The Ohio Departments of Health (ODH) and Education (ODE) have prepared guidance documents for school districts to use as they plan for the 2020-21 school year. One question that has been raised about the documents is whether school districts are required to implement the elements discussed or whether they are merely recommendations.
The Ohio Bureau of Workers’ Compensation (BWC) has announced a new program called Protecting Ohio’s Workforce – We’ve Got You Covered. BWC’s program is providing face coverings free of charge to public employers who are in good standing and report payroll to BWC.
The Public Employment Risk Reduction Program (PERRP) recently adopted revisions to a number of rules, some of which directly impact public school districts. The 14 revisions become effective Jan. 1, 2019. While some of the changes are minor, a couple may directly impact district obligations.
On March 27, OSBA participated in the Ohio Attorney General’s meeting Ideas for Our Future: Addressing childhood trauma to create positive outcomes. This was the fifth Attorney General-led meeting addressing the opioid epidemic in Ohio, but the first directly focusing on the epidemic’s impact on children and families.
A recent employee fatality in a school district highlighted an important, but often overlooked requirement by the Bureau of Workers Compensation (BWC): reporting. BWC/PERRP requires that all employee fatalities resulting from a work-related incident must be reported and recorded within eight hours, including inpatient hospitalization of three or more employees from a single work-related incident. The eight-hour reporting requirement starts when the accident takes place or as soon as the district becomes aware of the death or multiple hospitalizations.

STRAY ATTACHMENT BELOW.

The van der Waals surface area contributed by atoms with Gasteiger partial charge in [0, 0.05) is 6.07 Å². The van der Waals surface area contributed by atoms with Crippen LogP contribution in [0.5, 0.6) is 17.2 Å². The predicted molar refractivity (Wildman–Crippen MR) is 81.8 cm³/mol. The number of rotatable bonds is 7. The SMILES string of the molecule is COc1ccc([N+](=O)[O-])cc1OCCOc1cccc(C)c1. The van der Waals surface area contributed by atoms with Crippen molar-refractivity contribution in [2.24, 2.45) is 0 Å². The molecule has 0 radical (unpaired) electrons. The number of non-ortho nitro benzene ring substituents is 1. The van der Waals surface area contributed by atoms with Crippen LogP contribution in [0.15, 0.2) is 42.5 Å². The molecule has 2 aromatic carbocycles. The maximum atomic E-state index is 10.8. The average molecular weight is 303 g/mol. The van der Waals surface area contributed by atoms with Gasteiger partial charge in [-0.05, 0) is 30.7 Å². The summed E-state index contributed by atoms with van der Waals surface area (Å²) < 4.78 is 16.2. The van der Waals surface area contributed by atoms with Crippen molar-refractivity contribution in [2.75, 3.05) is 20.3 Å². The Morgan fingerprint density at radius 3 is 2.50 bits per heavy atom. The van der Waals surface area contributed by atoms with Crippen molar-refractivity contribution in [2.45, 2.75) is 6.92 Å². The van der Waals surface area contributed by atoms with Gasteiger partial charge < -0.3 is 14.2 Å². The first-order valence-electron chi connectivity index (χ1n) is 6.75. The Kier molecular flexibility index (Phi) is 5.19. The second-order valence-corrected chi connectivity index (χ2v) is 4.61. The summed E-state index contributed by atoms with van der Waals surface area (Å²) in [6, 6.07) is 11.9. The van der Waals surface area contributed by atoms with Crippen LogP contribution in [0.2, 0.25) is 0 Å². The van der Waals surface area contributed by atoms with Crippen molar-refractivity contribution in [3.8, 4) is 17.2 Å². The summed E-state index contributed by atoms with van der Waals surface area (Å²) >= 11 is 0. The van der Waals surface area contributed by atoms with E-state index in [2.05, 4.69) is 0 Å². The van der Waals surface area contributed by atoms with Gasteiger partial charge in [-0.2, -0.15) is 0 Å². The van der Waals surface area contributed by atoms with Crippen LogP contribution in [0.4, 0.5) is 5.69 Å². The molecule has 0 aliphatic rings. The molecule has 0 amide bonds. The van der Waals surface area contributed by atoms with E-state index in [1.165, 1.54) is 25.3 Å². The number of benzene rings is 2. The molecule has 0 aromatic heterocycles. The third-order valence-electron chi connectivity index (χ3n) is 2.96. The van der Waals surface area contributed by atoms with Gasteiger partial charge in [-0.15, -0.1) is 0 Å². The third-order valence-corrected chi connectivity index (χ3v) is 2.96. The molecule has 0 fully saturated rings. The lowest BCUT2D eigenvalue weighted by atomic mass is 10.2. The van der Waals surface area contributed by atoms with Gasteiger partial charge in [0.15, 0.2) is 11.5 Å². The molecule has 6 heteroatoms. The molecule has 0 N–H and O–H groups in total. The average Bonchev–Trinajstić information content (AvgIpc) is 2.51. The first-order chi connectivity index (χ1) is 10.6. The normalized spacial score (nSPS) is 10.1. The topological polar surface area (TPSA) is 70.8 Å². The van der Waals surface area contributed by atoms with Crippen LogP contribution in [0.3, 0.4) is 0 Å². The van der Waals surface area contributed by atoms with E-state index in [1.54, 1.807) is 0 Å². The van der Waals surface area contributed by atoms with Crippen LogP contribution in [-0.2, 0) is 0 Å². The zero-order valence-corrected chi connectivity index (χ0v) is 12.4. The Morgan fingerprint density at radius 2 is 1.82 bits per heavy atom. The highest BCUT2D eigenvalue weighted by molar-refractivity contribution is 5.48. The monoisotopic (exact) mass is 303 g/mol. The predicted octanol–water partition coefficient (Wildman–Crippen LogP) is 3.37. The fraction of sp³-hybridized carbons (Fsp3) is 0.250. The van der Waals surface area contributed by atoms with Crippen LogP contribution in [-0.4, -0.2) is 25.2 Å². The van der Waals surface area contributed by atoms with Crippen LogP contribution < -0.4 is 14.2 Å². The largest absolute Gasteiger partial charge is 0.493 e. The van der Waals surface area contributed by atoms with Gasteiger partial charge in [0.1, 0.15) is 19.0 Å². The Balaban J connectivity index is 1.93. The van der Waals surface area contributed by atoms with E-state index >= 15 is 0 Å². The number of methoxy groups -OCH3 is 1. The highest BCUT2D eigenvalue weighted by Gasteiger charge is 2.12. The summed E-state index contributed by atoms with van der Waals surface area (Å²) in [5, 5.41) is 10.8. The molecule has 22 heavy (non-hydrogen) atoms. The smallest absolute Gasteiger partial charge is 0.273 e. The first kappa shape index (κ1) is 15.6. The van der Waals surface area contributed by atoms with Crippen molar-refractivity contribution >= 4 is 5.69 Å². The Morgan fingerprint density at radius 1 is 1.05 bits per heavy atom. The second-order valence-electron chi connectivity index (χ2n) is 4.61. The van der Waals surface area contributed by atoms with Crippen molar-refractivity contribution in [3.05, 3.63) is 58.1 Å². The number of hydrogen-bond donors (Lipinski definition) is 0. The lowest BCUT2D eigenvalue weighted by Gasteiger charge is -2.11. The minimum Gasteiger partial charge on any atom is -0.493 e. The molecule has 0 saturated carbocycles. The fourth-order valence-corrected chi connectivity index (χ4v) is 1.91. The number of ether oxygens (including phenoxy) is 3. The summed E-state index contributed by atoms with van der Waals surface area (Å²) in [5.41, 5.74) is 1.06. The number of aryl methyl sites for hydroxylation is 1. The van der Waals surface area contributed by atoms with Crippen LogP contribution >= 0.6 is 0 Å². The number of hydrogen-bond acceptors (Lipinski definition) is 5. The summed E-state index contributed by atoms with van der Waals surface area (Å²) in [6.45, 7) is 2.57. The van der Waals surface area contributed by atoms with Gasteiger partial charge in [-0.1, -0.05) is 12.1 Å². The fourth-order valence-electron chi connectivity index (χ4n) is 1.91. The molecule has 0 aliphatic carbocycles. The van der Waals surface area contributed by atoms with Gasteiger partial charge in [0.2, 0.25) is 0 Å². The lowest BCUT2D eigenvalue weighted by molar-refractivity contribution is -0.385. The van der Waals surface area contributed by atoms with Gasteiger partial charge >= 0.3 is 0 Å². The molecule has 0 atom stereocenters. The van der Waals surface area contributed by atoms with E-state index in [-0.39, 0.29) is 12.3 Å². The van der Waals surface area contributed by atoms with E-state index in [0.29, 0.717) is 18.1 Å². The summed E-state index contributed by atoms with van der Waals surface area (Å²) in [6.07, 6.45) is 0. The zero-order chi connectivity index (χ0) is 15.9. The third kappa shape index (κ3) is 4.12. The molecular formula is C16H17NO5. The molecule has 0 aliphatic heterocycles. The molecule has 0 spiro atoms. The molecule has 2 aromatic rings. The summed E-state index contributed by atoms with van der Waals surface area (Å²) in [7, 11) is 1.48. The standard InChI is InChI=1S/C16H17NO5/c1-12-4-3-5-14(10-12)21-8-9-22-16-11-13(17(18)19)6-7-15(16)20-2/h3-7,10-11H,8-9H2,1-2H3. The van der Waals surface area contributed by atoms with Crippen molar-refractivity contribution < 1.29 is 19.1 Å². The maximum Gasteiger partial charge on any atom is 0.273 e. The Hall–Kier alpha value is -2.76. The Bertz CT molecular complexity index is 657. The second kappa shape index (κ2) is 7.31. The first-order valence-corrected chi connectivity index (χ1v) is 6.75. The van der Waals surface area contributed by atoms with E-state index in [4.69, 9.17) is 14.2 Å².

Today, all schools may choose to make automatic electronic defibrillators (AEDs) readily available, but what are the legal risks involved in using the devices? Should a school district be prepared to respond to legal challenges if its employees use the AEDs?
On August 31, the United States Departments of Education and Health and Human Services (HHS), along with the Children’s Defense Fund (CDF) and the American Association of School Administrators (AASA), held a roundtable highlighting best practices for schools to get more students enrolled in health care. At the roundtable, CDF and AASA unveiled the Insure All Children toolkit to help schools and districts enroll students in health care coverage as a part of the routine school registration process.
With continuing concerns over Zika virus transmission, administrators may be left wondering how to handle a potential outbreak in the school setting. The Centers for Disease Control and Prevention (CDC) recently released a guidance document for schools. The document outlines appropriate planning and response for Zika virus in school districts. The document also includes general information about Zika virus and insights on roles and responsibilities of school officials in relation to both students and staff members.